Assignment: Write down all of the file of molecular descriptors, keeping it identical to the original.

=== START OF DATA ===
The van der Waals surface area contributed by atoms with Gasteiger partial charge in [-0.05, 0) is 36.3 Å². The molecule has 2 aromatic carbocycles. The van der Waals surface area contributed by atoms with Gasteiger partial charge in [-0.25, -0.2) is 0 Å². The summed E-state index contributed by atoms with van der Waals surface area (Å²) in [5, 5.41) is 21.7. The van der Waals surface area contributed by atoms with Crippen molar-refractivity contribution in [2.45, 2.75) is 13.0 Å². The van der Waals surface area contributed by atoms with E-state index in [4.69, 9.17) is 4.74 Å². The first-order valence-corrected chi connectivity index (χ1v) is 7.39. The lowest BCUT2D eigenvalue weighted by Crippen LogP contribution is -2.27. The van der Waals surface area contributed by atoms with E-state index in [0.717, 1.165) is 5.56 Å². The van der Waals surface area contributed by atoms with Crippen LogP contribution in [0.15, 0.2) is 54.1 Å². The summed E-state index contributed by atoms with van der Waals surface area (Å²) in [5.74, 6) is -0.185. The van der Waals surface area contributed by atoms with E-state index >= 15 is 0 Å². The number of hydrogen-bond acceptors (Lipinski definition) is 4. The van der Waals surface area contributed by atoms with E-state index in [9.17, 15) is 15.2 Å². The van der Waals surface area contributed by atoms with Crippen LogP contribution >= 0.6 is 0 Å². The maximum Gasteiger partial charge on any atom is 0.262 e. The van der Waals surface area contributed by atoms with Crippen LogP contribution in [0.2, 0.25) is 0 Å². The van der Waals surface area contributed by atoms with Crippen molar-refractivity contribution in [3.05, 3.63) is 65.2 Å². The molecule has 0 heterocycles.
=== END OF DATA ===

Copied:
The van der Waals surface area contributed by atoms with Gasteiger partial charge in [-0.05, 0) is 36.3 Å². The molecule has 2 aromatic carbocycles. The van der Waals surface area contributed by atoms with Gasteiger partial charge in [-0.25, -0.2) is 0 Å². The summed E-state index contributed by atoms with van der Waals surface area (Å²) in [5, 5.41) is 21.7. The van der Waals surface area contributed by atoms with Crippen molar-refractivity contribution in [2.45, 2.75) is 13.0 Å². The van der Waals surface area contributed by atoms with E-state index in [4.69, 9.17) is 4.74 Å². The first-order valence-corrected chi connectivity index (χ1v) is 7.39. The lowest BCUT2D eigenvalue weighted by Crippen LogP contribution is -2.27. The van der Waals surface area contributed by atoms with E-state index in [0.717, 1.165) is 5.56 Å². The van der Waals surface area contributed by atoms with Crippen LogP contribution in [0.15, 0.2) is 54.1 Å². The summed E-state index contributed by atoms with van der Waals surface area (Å²) in [5.74, 6) is -0.185. The van der Waals surface area contributed by atoms with E-state index >= 15 is 0 Å². The number of hydrogen-bond acceptors (Lipinski definition) is 4. The van der Waals surface area contributed by atoms with E-state index in [9.17, 15) is 15.2 Å². The van der Waals surface area contributed by atoms with Crippen LogP contribution >= 0.6 is 0 Å². The maximum Gasteiger partial charge on any atom is 0.262 e. The van der Waals surface area contributed by atoms with Crippen LogP contribution in [0.2, 0.25) is 0 Å². The van der Waals surface area contributed by atoms with Crippen molar-refractivity contribution in [3.05, 3.63) is 65.2 Å². The molecule has 0 heterocycles.